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New York Piano Guru, Dies at 64

Sergei Babayan, a professor at the Manhattan School of Music, is one of those paying tributes to Phillip Kawin who, on September 9, 2017, suddenly passed away.

Phillip has been remembered by Babayan through his German recital.

Yoon Song writes: “I am still devastated and deeply saddened that my teacher, Mr. Phillip Kawin has passed away. A passionate musician, one if the most dedicated and inspiring teachers of the world, and a human who has a child-like soul, without the need for a mask. When life presents challenges, it shouldn’t be so serious! I still think about his advice.

Mr. Kawin! I still want you to pronounce Tchaikovsky & Prokofieff with your Russian accent. You must have sped up on your way from hell to get there. I will be listening to your Russian when we meet again, ok?

Tiehan wrote that he used to wait in room 319 on Tuesday nights, just waiting for someone to knock at the door. I can always feel the energy, warmth, and power behind that double black door even though it’s closed.

It was his passion: music and his students.

I know I can hear the people inside muttering if I stop by to sit down and wait for them to speak.

It is a tradition within our studio that every student will be invited to Bettolona for thanksgiving dinner. For the first toast, Mr. Kawin was responsible. It always goes:

“For Music.”

I believe the definition of music here is different. It refers only to water. Water can come in many forms. It can be a stream running through a forest or as a drizzle that covers the hill. It could be a hurricane blowing up or an empty ocean. It can also be fire, wind or electricity. Sparkling bubbles in champagne, melting butter on hot bread. It refers to love, happiness, and sorrow. It means to play ‘in the keys.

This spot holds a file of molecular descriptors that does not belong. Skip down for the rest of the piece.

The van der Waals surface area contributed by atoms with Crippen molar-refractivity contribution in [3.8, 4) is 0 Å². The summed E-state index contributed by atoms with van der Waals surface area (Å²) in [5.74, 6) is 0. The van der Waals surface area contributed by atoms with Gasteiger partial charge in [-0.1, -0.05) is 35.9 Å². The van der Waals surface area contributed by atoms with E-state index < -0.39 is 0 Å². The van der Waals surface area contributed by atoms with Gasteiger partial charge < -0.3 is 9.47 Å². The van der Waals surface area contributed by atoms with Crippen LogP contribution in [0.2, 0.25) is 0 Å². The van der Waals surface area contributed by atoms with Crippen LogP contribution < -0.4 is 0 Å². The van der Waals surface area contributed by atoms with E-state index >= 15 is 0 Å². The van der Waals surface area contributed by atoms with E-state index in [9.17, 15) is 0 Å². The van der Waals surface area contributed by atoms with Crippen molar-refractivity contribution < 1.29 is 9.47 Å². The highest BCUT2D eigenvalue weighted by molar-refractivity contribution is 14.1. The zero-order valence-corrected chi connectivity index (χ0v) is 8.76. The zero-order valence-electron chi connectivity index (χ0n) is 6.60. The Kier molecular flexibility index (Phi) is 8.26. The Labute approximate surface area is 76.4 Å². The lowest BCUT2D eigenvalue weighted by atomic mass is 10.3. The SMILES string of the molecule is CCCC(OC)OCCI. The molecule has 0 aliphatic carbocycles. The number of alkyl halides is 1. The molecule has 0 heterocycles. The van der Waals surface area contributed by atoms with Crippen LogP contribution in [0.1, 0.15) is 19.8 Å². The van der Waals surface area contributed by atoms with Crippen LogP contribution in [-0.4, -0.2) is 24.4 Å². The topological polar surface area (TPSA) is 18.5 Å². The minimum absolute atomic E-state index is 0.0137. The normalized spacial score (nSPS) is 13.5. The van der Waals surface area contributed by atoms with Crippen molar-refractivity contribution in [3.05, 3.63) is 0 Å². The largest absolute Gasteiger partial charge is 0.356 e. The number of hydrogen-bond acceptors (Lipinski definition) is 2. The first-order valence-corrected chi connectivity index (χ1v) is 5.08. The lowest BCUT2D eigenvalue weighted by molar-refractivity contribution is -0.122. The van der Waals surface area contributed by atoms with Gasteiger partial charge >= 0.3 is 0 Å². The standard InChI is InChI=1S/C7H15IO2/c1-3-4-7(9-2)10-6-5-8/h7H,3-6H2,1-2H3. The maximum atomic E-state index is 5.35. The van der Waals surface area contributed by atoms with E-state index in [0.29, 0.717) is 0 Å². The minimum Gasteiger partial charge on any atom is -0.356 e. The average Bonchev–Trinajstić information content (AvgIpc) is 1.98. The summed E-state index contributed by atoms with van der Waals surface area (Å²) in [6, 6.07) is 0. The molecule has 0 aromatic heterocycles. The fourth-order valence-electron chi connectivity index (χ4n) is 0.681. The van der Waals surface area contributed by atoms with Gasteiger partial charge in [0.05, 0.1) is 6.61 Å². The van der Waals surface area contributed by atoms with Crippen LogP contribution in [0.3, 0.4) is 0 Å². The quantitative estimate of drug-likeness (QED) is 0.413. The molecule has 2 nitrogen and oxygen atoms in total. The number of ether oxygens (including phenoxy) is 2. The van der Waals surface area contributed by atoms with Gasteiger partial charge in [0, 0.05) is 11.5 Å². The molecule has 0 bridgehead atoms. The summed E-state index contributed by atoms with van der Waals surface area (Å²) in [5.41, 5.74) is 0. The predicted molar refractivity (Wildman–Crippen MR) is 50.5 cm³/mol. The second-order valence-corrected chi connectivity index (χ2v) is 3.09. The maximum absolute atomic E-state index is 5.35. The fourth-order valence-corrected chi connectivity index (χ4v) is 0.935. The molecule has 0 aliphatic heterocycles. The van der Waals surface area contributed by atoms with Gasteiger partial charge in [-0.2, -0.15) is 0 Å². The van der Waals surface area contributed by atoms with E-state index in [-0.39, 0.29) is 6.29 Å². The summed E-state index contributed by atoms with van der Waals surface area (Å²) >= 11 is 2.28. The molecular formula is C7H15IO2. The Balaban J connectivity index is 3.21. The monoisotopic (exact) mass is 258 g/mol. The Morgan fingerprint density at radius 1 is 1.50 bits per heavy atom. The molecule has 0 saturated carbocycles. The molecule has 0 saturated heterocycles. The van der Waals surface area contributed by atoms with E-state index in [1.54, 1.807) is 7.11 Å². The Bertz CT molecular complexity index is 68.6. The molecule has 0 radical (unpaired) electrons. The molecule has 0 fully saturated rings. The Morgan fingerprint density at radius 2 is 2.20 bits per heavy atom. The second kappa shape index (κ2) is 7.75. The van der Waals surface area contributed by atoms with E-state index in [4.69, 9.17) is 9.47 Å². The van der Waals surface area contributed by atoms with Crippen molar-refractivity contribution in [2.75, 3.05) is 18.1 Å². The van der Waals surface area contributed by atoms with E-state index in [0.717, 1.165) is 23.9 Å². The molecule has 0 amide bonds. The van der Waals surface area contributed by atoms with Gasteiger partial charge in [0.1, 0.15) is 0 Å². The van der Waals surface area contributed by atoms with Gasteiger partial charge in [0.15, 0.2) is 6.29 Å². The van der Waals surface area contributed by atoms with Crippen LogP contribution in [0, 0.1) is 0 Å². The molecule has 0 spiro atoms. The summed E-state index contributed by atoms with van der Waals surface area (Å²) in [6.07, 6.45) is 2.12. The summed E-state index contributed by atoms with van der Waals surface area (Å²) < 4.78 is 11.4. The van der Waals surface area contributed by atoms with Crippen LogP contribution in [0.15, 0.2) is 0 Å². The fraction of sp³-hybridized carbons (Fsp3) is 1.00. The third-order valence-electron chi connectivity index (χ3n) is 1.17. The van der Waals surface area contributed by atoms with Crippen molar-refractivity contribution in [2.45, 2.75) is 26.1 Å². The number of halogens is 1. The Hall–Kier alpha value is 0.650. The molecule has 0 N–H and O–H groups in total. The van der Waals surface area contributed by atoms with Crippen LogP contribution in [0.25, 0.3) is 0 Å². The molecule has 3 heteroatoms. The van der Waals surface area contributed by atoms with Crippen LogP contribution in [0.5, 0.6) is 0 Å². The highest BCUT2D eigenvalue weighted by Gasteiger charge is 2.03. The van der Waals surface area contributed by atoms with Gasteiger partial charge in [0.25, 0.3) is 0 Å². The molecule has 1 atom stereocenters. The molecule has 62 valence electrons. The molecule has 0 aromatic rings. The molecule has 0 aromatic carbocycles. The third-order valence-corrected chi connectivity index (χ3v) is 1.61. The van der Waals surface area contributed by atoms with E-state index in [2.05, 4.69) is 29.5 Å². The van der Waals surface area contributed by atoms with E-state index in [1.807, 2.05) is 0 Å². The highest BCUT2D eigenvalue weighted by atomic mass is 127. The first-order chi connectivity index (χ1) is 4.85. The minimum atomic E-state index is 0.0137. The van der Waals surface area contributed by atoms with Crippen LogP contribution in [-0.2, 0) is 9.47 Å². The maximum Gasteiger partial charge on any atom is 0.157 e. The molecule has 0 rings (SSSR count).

We’ll take a walk after our lessons, which usually ends at midnight. Mr. Kawin was always the one to bring all of his snacks to the entrance when we were sneaking in. He can name every staff member, whether they are cashier, cleaner, pianist technician, or doorman, by their first and last names. He was obsessive about the front gate, which had been renovated, and the lobby, at the dormitory.

Mr. Kawin was an accomplished turtle collector, concert pianist, recording pianist and educator. Very sloppy, could not find a charger at home, but was well-versed in MSM. Someone who correctly read every name of Asian students but couldn’t spell gute Nacht with an umlaut. A prominent artist and the father of an enormous studio.

Yana Reznik: There are no words to explain the shock we felt when you announced your death. My dearest Philipchik. Your child-like spirit and deeply loving heart made a huge difference in so many lives. Every note I play is a reminder of you, my guide. You seemed to belong in a different universe. There is no one else like you. You have been a part of my life for so many years. I love you deeply. Why so early? Why are things so sudden? Why is it so sudden? Though I wish I could say more to you, I will try my best to send you this love through whatever channels are available. Rest in peace, my beloved teacher.

David Sklar – ‘I am absolutely shocked and heartbroken over the passing of Phillip Kawin (my piano professor, friend). Phillip was my Manhattan School of Music professor from 89 to 1993’. He was a friend and mentor that I have known for decades. He was a friend of both my sister (and my family). Phillip was an old friend that I met on the streets and at the NYC supermarkets. One evening, we even sat together in a cafe until one in the morning. He bought me a muffin to help us come up with stage names. He was a thoughtful, caring, kind, and generous man. I am so fortunate to have studied with him. He was a miracle worker and transformed my playing. He was unimaginably passionate, patient, and all-around loving. Phillip, I will always remember you as my professor throughout eternity. I’ll be grateful for all the knowledge you have shared with me. God bless Phillip. Please watch over me and my loved ones. I will always keep You in my thoughts, heart, soul, and prayers.

Phillip, I love your heart so much.

Steinway & Sons: ‘Steinway deeply sorrows the passing of Phillip Kawin. Phillip was a devoted faculty member at Manhattan School of Music and he shared his joy for teaching, wit, art, and life with everyone.